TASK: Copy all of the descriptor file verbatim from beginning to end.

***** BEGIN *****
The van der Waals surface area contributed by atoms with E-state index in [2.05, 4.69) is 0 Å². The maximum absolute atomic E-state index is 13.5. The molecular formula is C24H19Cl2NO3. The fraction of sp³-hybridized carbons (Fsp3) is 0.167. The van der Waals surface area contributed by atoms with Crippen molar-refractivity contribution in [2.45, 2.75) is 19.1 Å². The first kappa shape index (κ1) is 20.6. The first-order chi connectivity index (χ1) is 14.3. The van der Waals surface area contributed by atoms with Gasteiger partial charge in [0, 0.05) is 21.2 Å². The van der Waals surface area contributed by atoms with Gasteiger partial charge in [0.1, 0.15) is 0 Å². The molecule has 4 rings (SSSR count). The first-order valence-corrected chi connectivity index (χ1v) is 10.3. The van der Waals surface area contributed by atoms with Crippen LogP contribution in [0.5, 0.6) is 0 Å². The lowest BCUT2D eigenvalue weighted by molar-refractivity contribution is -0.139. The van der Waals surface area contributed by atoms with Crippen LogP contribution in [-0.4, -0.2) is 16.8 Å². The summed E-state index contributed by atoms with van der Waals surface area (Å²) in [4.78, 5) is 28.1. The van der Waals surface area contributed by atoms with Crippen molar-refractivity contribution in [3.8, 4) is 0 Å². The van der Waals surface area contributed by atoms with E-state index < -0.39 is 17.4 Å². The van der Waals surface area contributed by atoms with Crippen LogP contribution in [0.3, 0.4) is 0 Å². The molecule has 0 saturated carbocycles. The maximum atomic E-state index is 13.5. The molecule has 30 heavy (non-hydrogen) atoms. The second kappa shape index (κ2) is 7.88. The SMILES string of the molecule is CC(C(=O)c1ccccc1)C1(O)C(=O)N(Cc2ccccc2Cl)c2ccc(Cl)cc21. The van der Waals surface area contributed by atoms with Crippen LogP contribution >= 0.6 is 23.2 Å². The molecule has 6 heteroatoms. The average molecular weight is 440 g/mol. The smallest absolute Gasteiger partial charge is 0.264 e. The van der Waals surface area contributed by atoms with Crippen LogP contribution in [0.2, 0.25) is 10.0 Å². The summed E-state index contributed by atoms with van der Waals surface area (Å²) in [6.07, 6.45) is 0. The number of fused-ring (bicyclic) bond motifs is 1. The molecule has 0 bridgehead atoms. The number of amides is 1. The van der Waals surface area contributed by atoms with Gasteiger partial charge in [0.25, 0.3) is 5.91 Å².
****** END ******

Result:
The van der Waals surface area contributed by atoms with E-state index in [2.05, 4.69) is 0 Å². The maximum absolute atomic E-state index is 13.5. The molecular formula is C24H19Cl2NO3. The fraction of sp³-hybridized carbons (Fsp3) is 0.167. The van der Waals surface area contributed by atoms with Crippen molar-refractivity contribution in [2.45, 2.75) is 19.1 Å². The first kappa shape index (κ1) is 20.6. The first-order chi connectivity index (χ1) is 14.3. The van der Waals surface area contributed by atoms with Gasteiger partial charge in [0, 0.05) is 21.2 Å². The van der Waals surface area contributed by atoms with Gasteiger partial charge in [0.1, 0.15) is 0 Å². The molecule has 4 rings (SSSR count). The first-order valence-corrected chi connectivity index (χ1v) is 10.3. The van der Waals surface area contributed by atoms with Crippen LogP contribution in [0.5, 0.6) is 0 Å². The lowest BCUT2D eigenvalue weighted by molar-refractivity contribution is -0.139. The van der Waals surface area contributed by atoms with Crippen LogP contribution in [-0.4, -0.2) is 16.8 Å². The summed E-state index contributed by atoms with van der Waals surface area (Å²) in [4.78, 5) is 28.1. The van der Waals surface area contributed by atoms with Crippen molar-refractivity contribution in [3.8, 4) is 0 Å². The van der Waals surface area contributed by atoms with E-state index < -0.39 is 17.4 Å². The van der Waals surface area contributed by atoms with Crippen LogP contribution in [0.3, 0.4) is 0 Å². The molecule has 0 saturated carbocycles. The maximum atomic E-state index is 13.5. The molecule has 30 heavy (non-hydrogen) atoms. The second kappa shape index (κ2) is 7.88. The SMILES string of the molecule is CC(C(=O)c1ccccc1)C1(O)C(=O)N(Cc2ccccc2Cl)c2ccc(Cl)cc21. The van der Waals surface area contributed by atoms with Crippen LogP contribution >= 0.6 is 23.2 Å². The molecule has 6 heteroatoms. The average molecular weight is 440 g/mol. The smallest absolute Gasteiger partial charge is 0.264 e. The van der Waals surface area contributed by atoms with Crippen LogP contribution in [0.2, 0.25) is 10.0 Å². The summed E-state index contributed by atoms with van der Waals surface area (Å²) in [6.07, 6.45) is 0. The number of fused-ring (bicyclic) bond motifs is 1. The molecule has 0 bridgehead atoms. The number of amides is 1. The van der Waals surface area contributed by atoms with Gasteiger partial charge in [0.25, 0.3) is 5.91 Å².